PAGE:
Künzang Gongpa Zangthal (kun bzang dgongs pa zang thal) is the highest Dzogchen teachings of the Northern Treasures tradition. Gongpa Zangthal is in five volumes and was concealed by Guru Rinpoche and later revealed by Rigzin Gödem (1337-1408), the master who founded the Jangter (Northern Treasures) tradition of the Nyingma school. Künzang Gongpa Zangthal meaning 'Showing Directly the Realization of Samantabhadra' also contains the renowned 'Aspiration of Samantabhadra.' Often referred to as Gongpa Zangthal (Unimpeded Realization), these teachings are said to be the heart teachings of Guru Padmasambhava. Gongpa Zangthal is renowned as one of the most sublime works on Dzogpa Chenpo among Padmasambhava’s vast body of teachings. Dudjom Rinpoche wrote in his History of the Nyingma School that the Northern Treasures were bestowed to help the king and his descendents but they subsequently served all Tibetans like a faithful minister.
The three foremost tertöns (treasure revealers) of Tibet who were the supreme body, speech and mind emanations of Guru Rinpoche himself were Nyang Rel Nyima Özer (body emanation), Guru Chökyi Wangchuk (speech emanation) and Rigzin Gödem (mind emanation). The treasures discovered by Nyang Rel Nyima Özer and Guru Chöwang and the lineages that arose from them came to be known as Lhoter or the Southern Treasures since they were discovered south of the Tsangpo river. The treasures discovered by Rigzin Gödem and the lineage that arose from them are called Jangter or the Northern Treasures since they were discovered north of the Tsangpo river.
Rigzin Gödem was the re-incarnation of Nanam Dorje Düdjom, one of the closest disciples of Padmasambhava. He was born in 1337 in a family renowned for holding profound Vajrakilaya transmissions. In accordance with a prophecy, when he was young five protuberances looking like vulture feathers grew on his head. He thus became famous as Rigzin Gödem—the Vidyadhara with Vulture feathers on his head. Before departing Tibet, Padmasambhava placed a number of texts and various sacred objects in a maroon leather casket and concealed them in a cave called Zangzang Lhadrak.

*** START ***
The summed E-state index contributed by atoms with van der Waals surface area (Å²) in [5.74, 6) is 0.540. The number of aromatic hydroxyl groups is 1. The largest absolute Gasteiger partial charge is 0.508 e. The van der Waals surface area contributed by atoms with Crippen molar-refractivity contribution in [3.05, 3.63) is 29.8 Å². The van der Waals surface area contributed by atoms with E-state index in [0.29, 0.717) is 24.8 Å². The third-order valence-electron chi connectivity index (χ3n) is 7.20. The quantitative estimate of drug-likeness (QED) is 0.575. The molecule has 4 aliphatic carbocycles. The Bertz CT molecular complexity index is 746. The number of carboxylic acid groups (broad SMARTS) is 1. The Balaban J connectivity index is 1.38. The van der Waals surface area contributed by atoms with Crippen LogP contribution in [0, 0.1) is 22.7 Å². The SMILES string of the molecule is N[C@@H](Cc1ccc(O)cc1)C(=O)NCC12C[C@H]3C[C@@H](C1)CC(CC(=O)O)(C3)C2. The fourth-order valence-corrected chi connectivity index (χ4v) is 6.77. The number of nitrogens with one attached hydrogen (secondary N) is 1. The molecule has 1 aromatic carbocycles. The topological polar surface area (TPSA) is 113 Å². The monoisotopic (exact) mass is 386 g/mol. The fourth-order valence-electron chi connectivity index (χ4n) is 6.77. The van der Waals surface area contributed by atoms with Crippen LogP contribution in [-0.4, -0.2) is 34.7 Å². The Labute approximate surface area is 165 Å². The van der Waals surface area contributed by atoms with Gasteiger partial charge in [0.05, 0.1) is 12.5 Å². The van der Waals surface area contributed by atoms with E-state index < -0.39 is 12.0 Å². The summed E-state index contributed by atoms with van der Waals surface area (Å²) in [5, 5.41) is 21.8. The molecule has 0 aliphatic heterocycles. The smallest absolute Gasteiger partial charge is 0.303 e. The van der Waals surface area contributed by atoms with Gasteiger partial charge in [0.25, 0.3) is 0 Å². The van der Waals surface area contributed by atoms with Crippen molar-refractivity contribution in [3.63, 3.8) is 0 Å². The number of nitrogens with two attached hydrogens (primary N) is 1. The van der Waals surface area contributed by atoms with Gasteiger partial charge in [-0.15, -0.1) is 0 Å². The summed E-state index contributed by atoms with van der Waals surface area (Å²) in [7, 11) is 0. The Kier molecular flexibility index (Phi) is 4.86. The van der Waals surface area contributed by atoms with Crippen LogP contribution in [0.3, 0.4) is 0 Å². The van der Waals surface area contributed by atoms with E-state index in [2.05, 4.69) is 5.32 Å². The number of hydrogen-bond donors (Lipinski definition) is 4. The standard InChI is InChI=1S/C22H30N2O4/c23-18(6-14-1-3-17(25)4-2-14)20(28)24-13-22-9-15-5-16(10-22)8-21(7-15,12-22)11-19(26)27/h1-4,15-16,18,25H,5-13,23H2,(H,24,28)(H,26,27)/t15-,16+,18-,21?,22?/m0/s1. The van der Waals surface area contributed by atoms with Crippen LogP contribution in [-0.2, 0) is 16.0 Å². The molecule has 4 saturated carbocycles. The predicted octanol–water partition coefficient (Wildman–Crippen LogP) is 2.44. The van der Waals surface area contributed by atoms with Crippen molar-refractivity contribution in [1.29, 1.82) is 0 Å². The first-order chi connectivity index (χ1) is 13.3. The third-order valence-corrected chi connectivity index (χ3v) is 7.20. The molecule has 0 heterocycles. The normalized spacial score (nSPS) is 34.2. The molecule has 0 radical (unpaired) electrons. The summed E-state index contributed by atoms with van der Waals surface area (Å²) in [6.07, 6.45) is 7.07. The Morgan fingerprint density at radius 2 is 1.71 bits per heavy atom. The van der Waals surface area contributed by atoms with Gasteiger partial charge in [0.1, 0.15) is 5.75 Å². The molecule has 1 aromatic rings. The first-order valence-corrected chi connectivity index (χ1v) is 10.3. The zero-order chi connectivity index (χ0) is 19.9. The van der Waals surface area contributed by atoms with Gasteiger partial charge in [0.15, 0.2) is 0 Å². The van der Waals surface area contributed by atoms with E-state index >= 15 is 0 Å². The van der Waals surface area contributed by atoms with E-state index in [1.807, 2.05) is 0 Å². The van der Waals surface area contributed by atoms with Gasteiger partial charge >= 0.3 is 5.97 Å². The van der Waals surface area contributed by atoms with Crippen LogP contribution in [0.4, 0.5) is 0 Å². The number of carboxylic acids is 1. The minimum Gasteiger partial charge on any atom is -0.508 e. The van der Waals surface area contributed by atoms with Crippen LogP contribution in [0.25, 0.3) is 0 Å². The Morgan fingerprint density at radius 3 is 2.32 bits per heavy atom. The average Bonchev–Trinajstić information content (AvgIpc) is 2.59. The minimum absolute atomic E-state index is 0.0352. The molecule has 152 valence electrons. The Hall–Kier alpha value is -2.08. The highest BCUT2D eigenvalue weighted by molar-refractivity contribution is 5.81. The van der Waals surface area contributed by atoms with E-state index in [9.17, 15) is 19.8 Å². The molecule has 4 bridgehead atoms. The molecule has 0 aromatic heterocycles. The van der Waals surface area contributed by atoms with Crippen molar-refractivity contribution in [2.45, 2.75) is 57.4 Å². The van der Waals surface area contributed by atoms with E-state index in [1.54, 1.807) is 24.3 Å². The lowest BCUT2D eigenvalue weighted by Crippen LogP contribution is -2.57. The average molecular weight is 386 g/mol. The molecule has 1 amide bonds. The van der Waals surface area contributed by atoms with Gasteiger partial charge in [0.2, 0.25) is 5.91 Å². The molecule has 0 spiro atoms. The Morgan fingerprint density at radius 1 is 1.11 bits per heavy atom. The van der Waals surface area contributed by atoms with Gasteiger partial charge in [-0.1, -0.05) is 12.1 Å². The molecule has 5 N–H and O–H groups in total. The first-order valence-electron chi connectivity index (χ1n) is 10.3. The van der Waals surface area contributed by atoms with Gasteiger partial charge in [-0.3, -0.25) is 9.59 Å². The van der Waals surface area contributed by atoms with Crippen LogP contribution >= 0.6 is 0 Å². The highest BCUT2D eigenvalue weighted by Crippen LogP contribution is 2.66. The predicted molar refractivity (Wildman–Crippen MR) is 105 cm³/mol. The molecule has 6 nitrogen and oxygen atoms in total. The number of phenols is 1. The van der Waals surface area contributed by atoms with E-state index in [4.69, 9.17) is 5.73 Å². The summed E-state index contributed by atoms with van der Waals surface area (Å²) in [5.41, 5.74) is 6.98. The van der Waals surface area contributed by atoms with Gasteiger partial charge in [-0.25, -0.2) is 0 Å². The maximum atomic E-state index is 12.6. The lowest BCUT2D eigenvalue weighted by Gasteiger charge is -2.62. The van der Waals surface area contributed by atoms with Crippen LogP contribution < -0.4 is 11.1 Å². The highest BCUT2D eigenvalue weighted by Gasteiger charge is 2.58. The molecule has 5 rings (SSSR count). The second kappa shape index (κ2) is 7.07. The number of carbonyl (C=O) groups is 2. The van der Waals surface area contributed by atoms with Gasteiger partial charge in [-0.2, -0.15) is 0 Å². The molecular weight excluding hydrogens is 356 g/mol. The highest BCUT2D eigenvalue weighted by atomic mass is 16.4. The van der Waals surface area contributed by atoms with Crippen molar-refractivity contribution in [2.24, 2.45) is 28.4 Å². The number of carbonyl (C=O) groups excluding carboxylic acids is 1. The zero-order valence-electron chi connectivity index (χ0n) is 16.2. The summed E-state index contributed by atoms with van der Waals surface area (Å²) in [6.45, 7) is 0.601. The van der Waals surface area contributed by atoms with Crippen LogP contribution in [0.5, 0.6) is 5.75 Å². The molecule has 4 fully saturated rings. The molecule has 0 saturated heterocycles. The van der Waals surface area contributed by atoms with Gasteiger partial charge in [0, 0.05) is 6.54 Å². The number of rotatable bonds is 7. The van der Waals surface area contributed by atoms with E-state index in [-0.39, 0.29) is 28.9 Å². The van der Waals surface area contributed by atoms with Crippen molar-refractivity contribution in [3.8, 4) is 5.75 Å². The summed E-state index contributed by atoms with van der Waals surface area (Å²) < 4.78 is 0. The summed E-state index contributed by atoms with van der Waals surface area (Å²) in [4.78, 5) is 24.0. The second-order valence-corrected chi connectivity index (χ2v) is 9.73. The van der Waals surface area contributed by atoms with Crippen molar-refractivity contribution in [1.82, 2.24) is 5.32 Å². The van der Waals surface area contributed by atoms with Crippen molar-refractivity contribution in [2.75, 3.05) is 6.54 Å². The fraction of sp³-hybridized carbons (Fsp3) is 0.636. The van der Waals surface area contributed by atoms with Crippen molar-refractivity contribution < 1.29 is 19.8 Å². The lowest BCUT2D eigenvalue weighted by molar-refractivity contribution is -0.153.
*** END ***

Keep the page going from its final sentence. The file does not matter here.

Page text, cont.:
These were the Northern treasures. In 1366, Vidyadhara Gödem took the casket out of the cave of Zangzang Lhadrak. The casket had five containers made of various precious materials and each one in a different color. These five containers with their contents later became known within the lineage as the Dzö Nga (mdzod lnga) or Five Treasuries. The central container was deep red and of leather. The eastern container was white and made of conch shell. The southern container was golden and made of gold. The western container was red and of copper. The northern container was black and made of iron. These texts covered a great variety of topics: prayers such as Le'u Dünma (Prayer in Seven Chapters), sadhanas such as Jangter Kagyed, rituals, Dzogchen instructions and so on. Vidyadhara Gödem decoded the texts, had them transcribed, and then transmitted them to worthy students. Soon the teachings of the Northern Treasures spread to all regions of Tibet.
The most remarkable feature of the Northern Treasures transmissions, the most famous and the most highly praised, is its Dzogchen section. It is within this section that the great collection of Dzogchen instructions known as Künzang Gongpa Zangthal is found. It is a complete system of teachings covering all aspects of Mahasandhi, from the first introductory levels to the highest secret instructions of thögal. Praised by many masters for its profundity and clarity, it has been the source of the highest realization for countless practitioners. It is in fact considered as one of the three supreme transmissions of Dzogchen, together with Nyingthig Yabzhi of Longchenpa and Ati Zabdön Nyingpo of Terdag Lingpa. It is said that the bare fact of receiving the empowerment of Künzang Gongpa Zhangthal closes forever the door to the lower states of existence and is the unerring source of boundless benefit.
The third incarnation of Rigzin Gödem, Ngagi Wangpo (1580-1639), established the great Monastery of Dorje Drak in Central Tibet, which quickly became renowned as one of the most important centers of study and practice of the Nyingma School. This Dorje Drak tradition of the Northern Treasures has been transmitted uninterruptedly up to the present day and today Kyabje Taklung Tsetrul Rinpoche is its most revered lineage holder and one of the senior most living masters within the Nyingma School of Tibetan Buddhism. Kyabje Rinpoche bestowed the entire Kama transmissions (Oral Transmissions Lineage) in the Mindrolling Monastery to a vast assembly in 1997. Kyabje Taklung Tsetrul Rinpoche then transmitted the entire Rinchen Terdzöd to thousands of tulkus, khenpos, monks, nuns and practitioners in 2008-2009. It was an historic and most marvelous event benefitting countless sentient beings. We hope and pray that the Künzang Gongpa Zangthal transmissions will also bring similar blessings and benefit to the entire Buddhist world.